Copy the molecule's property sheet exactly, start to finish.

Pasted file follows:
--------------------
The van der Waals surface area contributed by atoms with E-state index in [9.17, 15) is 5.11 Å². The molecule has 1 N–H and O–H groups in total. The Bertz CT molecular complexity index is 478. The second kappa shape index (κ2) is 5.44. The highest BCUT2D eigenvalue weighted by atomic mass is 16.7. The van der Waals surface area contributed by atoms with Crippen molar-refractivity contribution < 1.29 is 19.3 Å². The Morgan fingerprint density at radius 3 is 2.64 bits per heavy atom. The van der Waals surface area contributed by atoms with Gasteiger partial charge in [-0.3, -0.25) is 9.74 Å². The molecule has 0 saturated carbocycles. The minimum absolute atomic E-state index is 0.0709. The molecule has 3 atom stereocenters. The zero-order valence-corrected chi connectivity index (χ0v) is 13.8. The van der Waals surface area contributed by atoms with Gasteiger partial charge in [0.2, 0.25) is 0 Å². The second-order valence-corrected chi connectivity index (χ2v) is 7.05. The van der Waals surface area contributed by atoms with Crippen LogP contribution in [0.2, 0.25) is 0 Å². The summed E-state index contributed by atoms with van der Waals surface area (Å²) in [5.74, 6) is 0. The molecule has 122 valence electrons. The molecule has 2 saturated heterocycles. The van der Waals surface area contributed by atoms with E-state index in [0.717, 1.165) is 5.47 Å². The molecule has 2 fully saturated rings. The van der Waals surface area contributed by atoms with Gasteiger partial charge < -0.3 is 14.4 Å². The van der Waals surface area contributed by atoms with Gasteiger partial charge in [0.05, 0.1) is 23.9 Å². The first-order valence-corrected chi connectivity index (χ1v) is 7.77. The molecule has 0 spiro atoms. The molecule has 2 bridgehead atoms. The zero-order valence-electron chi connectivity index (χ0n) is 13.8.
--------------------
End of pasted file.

The van der Waals surface area contributed by atoms with E-state index in [9.17, 15) is 5.11 Å². The molecule has 1 N–H and O–H groups in total. The Bertz CT molecular complexity index is 478. The second kappa shape index (κ2) is 5.44. The highest BCUT2D eigenvalue weighted by atomic mass is 16.7. The van der Waals surface area contributed by atoms with Crippen molar-refractivity contribution < 1.29 is 19.3 Å². The Morgan fingerprint density at radius 3 is 2.64 bits per heavy atom. The van der Waals surface area contributed by atoms with Gasteiger partial charge in [-0.3, -0.25) is 9.74 Å². The molecule has 0 saturated carbocycles. The minimum absolute atomic E-state index is 0.0709. The molecule has 3 atom stereocenters. The zero-order valence-corrected chi connectivity index (χ0v) is 13.8. The van der Waals surface area contributed by atoms with Gasteiger partial charge in [0.2, 0.25) is 0 Å². The second-order valence-corrected chi connectivity index (χ2v) is 7.05. The van der Waals surface area contributed by atoms with Crippen LogP contribution in [0.2, 0.25) is 0 Å². The summed E-state index contributed by atoms with van der Waals surface area (Å²) in [5.74, 6) is 0. The molecule has 122 valence electrons. The molecule has 2 saturated heterocycles. The van der Waals surface area contributed by atoms with E-state index in [0.717, 1.165) is 5.47 Å². The molecule has 2 fully saturated rings. The van der Waals surface area contributed by atoms with Gasteiger partial charge < -0.3 is 14.4 Å². The van der Waals surface area contributed by atoms with Gasteiger partial charge in [0.05, 0.1) is 23.9 Å². The first-order valence-corrected chi connectivity index (χ1v) is 7.77. The molecule has 0 spiro atoms. The molecule has 2 bridgehead atoms. The zero-order valence-electron chi connectivity index (χ0n) is 13.8.